The Road to Recovery: Healthcare’s Long Journey to Value

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After all the uncertainty that surrounded the passage of the Affordable Care Act, healthcare professionals were hoping for clarity. What they got instead is more uncertainty.

When healthcare providers were (barely) coping with the recently passed Affordable Care Act (ACA) a few years ago, veteran consultants insisted that they had never witnessed the industry in more turmoil. Now, most healthcare leaders would give anything to return to those halcyon days.

Today, healthcare providers are “learning how to operate in a period of uncertainty concerning just about everything,” asserts Sanjay Saxena, Americas Leader of The Boston Consulting Group’s Payer and Provider Practice. “I would argue that there is now even more uncertainty than what we experienced when the ACA was being contemplated and then passed into law.” Nearly all healthcare consulting leaders point to the same culprit behind this unprecedented uncertainty: the shift from volume-based payments to value-based payments. This pivot qualifies as a genuine transformation. Providers need to fundamentally rethink and then re-engineer how to operate profitably. “In the past, it was generally clear how healthcare providers ‘won,’” Saxena continues. “Today, it’s not clear what defines ‘winning,’ nor is it clear what a successful model actually looks like.”

The healthcare exchanges are struggling. The affordable care organizations (ACOs) that were supposed to be the model of the future now, according to some, seem poised to mirror the demise of HMOs. New payment models are emerging, but none have distinguished themselves as the best mode. It turns out that value is an elusive concept for providers to master. “We’re looking at a value equation of quality of outcome over cost,” says Dr. Bill Fera, Principal of EY’s Advisory Health Care Practice, “and think [healthcare providers] are having trouble defining both the numerator and denominator.”

In that way, the quantity-quality transformation is creating a “cascade effect” of related challenges, according to Pivot Point Consulting Partner Jon Melling. Costs must be identified, and then slashed. Growth and consolidation opportunities must be evaluated, charted and executed. Patient experiences must be more personalized. This means that consumer and patient data needs to be managed better, which requires upgrades to legacy information technology (IT) systems, the development of new data analytics capabilities and the optimization of electronic healthcare record (EHR) data that providers have invested millions on in recent years.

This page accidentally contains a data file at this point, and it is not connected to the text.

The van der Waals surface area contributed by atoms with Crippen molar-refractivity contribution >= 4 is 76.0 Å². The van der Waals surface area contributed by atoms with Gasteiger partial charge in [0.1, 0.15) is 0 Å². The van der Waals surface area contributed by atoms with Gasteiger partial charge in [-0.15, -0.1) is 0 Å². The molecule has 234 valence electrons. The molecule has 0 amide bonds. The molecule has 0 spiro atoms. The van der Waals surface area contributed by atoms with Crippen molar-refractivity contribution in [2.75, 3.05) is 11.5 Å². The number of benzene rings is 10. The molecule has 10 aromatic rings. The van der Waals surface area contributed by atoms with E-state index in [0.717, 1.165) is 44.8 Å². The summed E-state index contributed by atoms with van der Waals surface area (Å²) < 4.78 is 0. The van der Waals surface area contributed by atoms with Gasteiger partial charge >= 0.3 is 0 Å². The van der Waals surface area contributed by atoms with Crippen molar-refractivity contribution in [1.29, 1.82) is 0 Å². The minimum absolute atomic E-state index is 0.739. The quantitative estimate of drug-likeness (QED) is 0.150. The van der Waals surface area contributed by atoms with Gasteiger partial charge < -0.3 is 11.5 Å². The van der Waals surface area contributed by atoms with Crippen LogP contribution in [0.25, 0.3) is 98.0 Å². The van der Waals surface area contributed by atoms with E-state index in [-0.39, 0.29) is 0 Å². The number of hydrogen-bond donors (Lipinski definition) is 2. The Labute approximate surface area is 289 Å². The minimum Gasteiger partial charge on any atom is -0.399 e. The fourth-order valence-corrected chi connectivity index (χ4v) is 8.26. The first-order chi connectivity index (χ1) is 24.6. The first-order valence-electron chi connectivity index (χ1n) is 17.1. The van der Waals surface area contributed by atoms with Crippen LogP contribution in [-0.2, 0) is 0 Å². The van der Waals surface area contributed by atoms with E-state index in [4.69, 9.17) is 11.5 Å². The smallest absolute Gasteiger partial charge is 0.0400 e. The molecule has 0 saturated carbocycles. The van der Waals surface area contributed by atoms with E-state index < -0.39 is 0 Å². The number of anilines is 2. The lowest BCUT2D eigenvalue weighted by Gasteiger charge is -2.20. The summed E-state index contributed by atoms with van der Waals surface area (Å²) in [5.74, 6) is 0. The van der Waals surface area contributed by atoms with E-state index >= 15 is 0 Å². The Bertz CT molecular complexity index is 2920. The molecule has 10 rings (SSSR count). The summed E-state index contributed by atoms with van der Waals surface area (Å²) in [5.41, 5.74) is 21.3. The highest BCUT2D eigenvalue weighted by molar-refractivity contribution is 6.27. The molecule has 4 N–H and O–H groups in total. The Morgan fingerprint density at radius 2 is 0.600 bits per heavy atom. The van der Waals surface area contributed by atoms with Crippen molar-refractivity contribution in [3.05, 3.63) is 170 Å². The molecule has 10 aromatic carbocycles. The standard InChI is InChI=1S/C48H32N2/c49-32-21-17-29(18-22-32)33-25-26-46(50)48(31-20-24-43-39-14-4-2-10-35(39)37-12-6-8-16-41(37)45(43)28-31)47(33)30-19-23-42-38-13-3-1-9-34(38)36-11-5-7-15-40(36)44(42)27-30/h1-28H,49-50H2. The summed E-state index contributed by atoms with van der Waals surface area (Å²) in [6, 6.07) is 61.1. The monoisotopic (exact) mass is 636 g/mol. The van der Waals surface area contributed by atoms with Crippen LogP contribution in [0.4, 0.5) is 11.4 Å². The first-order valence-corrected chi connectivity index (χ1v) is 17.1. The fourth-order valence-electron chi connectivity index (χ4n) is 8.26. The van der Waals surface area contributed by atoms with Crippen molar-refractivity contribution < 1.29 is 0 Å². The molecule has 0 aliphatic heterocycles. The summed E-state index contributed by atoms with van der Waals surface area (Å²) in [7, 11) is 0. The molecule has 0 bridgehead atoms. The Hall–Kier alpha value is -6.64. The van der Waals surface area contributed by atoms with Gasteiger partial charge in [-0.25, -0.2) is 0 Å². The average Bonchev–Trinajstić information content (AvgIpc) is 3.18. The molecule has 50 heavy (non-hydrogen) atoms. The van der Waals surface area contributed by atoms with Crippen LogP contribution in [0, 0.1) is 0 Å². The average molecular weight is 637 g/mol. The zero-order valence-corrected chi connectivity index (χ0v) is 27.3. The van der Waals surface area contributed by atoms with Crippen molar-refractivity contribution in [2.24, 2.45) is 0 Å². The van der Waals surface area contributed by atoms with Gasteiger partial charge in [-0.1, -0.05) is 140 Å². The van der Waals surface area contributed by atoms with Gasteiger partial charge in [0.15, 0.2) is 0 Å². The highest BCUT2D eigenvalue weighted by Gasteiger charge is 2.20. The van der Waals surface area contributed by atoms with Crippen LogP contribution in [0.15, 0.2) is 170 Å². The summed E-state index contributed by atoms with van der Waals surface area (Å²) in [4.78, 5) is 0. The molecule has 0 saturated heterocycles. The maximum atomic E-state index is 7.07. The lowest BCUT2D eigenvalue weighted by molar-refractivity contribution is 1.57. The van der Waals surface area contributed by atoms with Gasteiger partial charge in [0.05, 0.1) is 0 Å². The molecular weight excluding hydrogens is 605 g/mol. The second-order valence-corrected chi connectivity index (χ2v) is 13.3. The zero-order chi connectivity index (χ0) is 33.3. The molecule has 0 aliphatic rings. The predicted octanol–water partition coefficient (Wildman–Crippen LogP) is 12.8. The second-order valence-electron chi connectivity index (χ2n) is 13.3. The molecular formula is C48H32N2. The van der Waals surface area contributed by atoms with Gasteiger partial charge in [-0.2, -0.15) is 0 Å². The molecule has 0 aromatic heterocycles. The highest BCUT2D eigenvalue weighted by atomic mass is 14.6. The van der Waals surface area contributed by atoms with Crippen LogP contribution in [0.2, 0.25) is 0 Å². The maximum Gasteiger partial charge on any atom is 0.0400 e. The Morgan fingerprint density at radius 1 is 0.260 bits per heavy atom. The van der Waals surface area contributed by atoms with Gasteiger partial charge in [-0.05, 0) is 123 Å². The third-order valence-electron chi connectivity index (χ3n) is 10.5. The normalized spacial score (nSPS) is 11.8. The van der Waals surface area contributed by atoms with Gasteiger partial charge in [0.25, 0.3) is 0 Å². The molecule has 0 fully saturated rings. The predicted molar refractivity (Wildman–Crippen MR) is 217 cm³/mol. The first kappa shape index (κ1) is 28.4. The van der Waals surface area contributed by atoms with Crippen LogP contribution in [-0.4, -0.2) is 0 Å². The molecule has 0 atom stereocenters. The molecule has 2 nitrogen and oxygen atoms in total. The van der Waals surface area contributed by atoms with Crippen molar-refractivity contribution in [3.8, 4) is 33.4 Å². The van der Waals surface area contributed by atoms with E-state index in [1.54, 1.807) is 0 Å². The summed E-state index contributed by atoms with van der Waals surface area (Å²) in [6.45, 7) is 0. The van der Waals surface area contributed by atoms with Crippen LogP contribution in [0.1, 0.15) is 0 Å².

Additionally, new regulatory requirements—particularly the Medicare Access and CHIP reauthorization Act of 2015 (MACRA)—must be addressed amid a slew of other challenges. These issues include revenue cycle management, population health, bundled payments, board governance, disruptive competitors, emerging technology, and patient safety concerns. Outside of regulatory differences, most of these challenges also confront healthcare providers in many other countries.

“There are multifactorial impacts in terms of the way the payment system is changing,” says Huron Healthcare Managing Director Jeff Jones. “At the same time, there is a major change in how care is being delivered.” The industry’s challenges are evident in veteran consultants’ adjectives as well as their analogies.

“There is tremendous pressure on the systems to change,” says Mitch Morris, Vice Chair and Global Leader for Deloitte’s Health Care Sector. “The metaphor we use is a person standing with one foot in two different canoes. It’s an inherently unstable situation.”

Better is No Longer Sufficient

The cascading challenges generated by the move to value-based reimbursements place new stresses on executive teams. “Leaders have guided organizations through more transactional approaches to change,” Jones explains. Those improvements typically focused on making the existing enterprise operate more efficiently and more effectively.  “Today, it’s no longer about making the current organization run better,” Jones says. “It’s about fundamentally transforming the enterprise to run differently and to run better. That requires a very different kind of leadership role in the C-suite and at the VP level.”

That transformation will be difficult, notes Patrick Pilch, BDO’s Managing Director and National Healthcare Advisory Leader. “Real transformation requires the entire organization to progress along a path of behavioral change,” Pilch says.

Succeeding on this count requires healthcare leaders to address numerous challenges, among which the following issues feature prominently.

A Cost-Reduction Crisis

Most of the major cost-reduction initiatives conducted within healthcare organizations during the past few years have concluded. Those efforts typically involved staff reductions, basic process improvements and supply-cost reductions.